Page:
This is an extract from a Q&A interview I’ve just published on smashwords. I’ve discovered I’m more comfortable asking questions than answering them! Can you think of any other questions that would be useful here?

Interview with Katharine Johnson

What is your writing process?
Like many busy parents juggling writing with family life can sometimes be a challenge. I’ve got used to making the most of small pockets of time – thinking through ideas while walking the dog and hoping I can remember them for later. I wrote much of my last novel in a cafe during my children’s after-school dance lessons. In the past I’ve been very disciplined and not allowed myself to write fiction during working hours but now the lines are blurring a little.
Do you remember the first story you ever wrote?
Yes – I wrote my first book when I was nine. It was a collection of stories about a naughty chimp, complete with illustrations in Bic biro.
Do you remember the first story you ever read, and the impact it had on you?
The first book I read on my own was The Lion, The Witch and the Wardrobe when I was about six – and yes it had a very powerful effect. I was always an impressionable child and had to keep checking the back of my wardrobe just in case it really did lead to another world!
How do you approach cover design?
It’s a new experience for me – a joy but also daunting. My publisher gave me a selection of styles to choose from. If I’d been given a totally free choice I probably still wouldn’t have made up my mind. I always thought I would go for a photographic cover but after taking advice from people with more commercial experience I went for an abstract design as pictures of people are so subjective.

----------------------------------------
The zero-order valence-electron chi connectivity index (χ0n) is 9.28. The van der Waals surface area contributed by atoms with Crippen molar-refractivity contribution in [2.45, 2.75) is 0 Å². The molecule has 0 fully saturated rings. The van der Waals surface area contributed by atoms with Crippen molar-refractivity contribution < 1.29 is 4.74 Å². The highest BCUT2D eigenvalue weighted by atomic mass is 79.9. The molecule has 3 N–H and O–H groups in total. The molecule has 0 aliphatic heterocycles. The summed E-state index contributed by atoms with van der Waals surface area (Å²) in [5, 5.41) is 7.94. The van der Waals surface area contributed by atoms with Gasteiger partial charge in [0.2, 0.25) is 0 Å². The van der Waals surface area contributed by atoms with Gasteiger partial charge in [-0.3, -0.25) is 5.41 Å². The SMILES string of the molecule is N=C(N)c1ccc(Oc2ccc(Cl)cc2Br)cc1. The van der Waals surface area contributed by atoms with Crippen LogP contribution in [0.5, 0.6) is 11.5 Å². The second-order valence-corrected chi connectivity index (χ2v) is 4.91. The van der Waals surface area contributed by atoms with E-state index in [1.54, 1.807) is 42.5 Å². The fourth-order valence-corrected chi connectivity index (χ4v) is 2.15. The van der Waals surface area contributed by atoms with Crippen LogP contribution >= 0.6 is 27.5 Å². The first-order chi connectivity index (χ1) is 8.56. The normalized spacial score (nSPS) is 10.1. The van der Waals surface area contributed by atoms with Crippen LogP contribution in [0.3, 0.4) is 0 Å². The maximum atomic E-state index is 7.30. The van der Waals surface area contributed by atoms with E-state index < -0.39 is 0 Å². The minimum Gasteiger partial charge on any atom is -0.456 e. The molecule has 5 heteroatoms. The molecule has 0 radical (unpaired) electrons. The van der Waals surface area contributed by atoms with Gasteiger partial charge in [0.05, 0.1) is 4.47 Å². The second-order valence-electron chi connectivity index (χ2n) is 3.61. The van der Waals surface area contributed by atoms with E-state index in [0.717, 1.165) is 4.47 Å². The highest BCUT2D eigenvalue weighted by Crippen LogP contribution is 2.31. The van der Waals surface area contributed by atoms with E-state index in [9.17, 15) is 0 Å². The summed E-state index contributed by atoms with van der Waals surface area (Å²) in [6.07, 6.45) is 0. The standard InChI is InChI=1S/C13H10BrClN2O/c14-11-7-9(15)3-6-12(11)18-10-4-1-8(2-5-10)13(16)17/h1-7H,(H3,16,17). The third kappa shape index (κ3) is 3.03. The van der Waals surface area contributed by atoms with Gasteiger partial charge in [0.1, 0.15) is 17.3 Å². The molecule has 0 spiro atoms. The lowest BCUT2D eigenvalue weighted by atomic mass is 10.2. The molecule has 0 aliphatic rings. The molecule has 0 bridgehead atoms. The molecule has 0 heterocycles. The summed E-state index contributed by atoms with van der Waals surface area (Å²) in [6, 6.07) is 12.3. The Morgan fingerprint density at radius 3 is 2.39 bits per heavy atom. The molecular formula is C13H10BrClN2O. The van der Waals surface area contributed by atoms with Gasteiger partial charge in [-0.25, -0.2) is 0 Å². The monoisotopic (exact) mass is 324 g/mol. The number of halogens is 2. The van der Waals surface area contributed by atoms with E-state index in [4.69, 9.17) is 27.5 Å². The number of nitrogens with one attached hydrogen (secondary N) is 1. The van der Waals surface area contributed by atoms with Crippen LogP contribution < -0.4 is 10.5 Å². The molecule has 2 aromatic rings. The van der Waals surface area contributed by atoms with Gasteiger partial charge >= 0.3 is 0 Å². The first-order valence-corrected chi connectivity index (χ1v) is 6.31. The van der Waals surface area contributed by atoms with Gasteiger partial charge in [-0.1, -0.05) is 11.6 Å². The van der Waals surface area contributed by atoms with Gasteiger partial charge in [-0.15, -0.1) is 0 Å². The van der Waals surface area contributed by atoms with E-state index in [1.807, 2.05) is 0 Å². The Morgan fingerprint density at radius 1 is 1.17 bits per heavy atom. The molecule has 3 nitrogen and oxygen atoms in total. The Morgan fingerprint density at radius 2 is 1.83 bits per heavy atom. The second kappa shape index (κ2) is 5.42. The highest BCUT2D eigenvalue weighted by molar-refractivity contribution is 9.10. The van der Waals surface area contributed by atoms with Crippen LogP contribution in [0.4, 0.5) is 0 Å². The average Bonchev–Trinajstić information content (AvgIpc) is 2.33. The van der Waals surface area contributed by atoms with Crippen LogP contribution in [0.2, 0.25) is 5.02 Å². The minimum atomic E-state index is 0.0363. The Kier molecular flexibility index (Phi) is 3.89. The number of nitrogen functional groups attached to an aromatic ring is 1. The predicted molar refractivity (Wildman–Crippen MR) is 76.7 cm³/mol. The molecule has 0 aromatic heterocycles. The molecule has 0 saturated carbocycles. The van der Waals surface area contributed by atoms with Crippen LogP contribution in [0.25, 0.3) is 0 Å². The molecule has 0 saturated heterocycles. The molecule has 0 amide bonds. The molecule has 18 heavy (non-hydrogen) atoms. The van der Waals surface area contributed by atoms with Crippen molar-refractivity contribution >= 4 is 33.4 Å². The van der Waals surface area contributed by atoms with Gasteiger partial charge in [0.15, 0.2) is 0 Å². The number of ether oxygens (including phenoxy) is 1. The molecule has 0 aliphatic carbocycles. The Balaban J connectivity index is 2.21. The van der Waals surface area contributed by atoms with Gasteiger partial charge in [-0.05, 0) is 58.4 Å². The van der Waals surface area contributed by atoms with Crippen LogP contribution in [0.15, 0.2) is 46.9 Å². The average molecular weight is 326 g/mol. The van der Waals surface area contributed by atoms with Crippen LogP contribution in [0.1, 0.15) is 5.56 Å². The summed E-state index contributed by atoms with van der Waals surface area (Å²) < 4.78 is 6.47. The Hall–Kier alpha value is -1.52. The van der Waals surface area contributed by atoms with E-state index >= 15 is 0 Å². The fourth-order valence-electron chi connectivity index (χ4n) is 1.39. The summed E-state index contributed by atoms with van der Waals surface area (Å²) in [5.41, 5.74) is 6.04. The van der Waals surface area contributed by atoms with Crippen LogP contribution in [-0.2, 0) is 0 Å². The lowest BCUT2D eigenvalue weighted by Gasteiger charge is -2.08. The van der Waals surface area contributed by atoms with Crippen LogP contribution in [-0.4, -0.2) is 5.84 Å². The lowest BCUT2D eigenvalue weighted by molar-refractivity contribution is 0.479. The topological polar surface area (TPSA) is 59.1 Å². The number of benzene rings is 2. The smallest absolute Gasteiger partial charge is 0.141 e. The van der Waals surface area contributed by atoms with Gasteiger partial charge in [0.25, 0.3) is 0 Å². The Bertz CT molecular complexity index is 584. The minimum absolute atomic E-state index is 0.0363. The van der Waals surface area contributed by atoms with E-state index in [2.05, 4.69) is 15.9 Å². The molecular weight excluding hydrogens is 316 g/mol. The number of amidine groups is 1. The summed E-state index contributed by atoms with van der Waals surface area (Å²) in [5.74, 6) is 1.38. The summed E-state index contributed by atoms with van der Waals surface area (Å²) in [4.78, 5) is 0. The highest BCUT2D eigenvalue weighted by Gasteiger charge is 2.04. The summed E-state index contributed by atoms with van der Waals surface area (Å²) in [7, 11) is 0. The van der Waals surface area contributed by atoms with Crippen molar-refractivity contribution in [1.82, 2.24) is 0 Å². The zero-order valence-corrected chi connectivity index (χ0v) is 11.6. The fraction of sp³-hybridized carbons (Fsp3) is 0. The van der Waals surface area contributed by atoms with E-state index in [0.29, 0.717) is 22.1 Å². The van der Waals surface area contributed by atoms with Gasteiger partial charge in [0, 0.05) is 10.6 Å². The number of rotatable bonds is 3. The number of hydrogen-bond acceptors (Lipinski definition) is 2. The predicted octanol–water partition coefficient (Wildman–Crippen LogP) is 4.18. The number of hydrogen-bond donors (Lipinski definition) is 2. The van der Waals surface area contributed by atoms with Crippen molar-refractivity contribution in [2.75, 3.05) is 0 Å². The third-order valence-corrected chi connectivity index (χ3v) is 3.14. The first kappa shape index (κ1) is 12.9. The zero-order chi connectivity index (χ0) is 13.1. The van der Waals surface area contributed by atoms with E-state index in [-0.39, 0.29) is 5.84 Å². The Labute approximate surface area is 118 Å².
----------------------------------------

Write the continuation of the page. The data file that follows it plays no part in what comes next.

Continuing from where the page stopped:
What are your five favorite books, and why?

Very hard to narrow it down, partly because I’m usually in love with the book I’ve just read. But consistently in my top five would be

The Great Gatsby, F Scott Fitzgerald – beautiful language
Rebecca, Daphne du Maurier – brilliantly plotted
Brideshead Revisited, Evelyn Waugh – I love the conflict
The End of the Affair, Graham Greene – I love the narrative voice
So Many Ways to Begin, Jon Mcgregor – I love the way this man writes

What is your e-reading device of choice?
Describe your desk
Oh dear, must I? It’s usually a mess which makes me best suited to working at home. I have no idea how things end up here. Right now, apart from my overflowing in-tray, coffee cup, notebook, two novels and two how-to books on writing, I see my husband’s childhood teddy bear, half a model plane belonging to my son, two pairs of glasses (mine), and a lion cub key ring I don’t even recognise.
Where did you grow up, and how did this influence your writing?
I grew up in Bristol and went to school in the city centre. We spent lunch times hanging around the docks, looking round exhibitions in the Arnolfini and the Watershed or browsing the stalls at St Nicholas’ market. Our school was in the middle of a housing estate and I spent a lot of lesson time looking out of the window, observing life in the surrounding flats. I suppose that curiosity about other people’s lives has influenced my writing so it wasn’t all time wasted.
What are you working on next?
I’m working on a novel about a villa in Italy and the secrets it holds. But I flit between that one and another about a group of housemates in their first job who make a grisly discovery in the basement.
Who are your favorite authors?
I never say no to a book by Barbara Vine or Patricia Highsmith. I also really like most books by Ian McEwan and anything by Roald Dahl.

2 thoughts on “Q&A

  1. It would be wonderful! I envy Roald Dahl his little writing shed where he could work undisturbed while someone else take care of everything else – although I realise it would take a lot more than a shed to make me write as well as he did! Also, I wouldn’t want to be shut away for too long or I think I would feel i was missing things!


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